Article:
Objectives To examine the incidence of fetal congenital abnormalities in cases of isolated polyhydramnious after exclusion of the common causes of polyhydramnious.
Methods Retrospective analysis of all cases of polyhydramnious over a 7-year period in a busy fetal medicine unit. Cases with structural fetal abnormalities at the initial scan, abnormal glucose tolerance tests, multiple pregnancies, red cell alloimmunisation or fetal infections were excluded from further analysis. Polyhydramnious was defined as amniotic fluid index >95th centile for gestational age.
Results A total of 280 patients had polyhydramnious, of which, 136 met the inclusion criteria of being an isolated finding at the initial scan and negative for the routine tests. 133 babies were live born while there were three intrauterine deaths. There were two neonatal deaths, one as a result of prematurity. A total of 13 babies (9.5%) had congenital abnormalities. These included cases of Down's syndrome (four), cystic fibrosis (five), tracheo-oesophageal fistulae (two), microcephaly (one) and one case of neurofibromatosis. None of these abnormalities were obvious at the first ultrasonographic assessment but most were diagnosed or suspected at follow-up scans. Fetal abnormalities were not related to the severity of the polyhydramnious.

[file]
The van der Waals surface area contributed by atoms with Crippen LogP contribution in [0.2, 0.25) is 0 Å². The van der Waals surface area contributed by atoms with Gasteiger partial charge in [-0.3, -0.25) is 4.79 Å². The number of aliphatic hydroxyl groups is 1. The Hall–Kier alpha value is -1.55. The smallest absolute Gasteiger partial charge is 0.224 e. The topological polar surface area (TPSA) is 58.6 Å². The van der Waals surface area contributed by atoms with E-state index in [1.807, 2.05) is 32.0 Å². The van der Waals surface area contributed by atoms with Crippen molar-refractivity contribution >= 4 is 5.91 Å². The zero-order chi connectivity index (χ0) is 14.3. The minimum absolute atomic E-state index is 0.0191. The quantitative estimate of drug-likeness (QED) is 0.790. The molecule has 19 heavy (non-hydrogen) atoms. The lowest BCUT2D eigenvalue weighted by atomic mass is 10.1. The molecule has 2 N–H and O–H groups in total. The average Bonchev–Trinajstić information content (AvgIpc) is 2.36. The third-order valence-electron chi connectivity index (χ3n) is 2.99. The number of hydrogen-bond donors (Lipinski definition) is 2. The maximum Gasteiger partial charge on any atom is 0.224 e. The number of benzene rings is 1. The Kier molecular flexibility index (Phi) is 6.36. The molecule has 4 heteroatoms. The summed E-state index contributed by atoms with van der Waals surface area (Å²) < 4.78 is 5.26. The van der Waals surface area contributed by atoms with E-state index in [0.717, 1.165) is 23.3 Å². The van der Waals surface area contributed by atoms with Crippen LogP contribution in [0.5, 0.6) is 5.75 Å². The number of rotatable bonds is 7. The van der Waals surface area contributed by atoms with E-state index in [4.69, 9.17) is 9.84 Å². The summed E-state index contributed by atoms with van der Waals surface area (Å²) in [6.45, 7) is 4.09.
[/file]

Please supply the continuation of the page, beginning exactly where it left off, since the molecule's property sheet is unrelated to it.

Conclusion Isolated and unexplained polyhydramnious, even if mild or moderate is an independent risk factor for fetal congenital abnormalities. Karyotyping is indicated and follow-up scans are necessary even if the initial scan did not reveal obvious structural abnormalities, as these may become clearer at a later stage of the pregnancy. Postnatal examination of the baby is also recommended.
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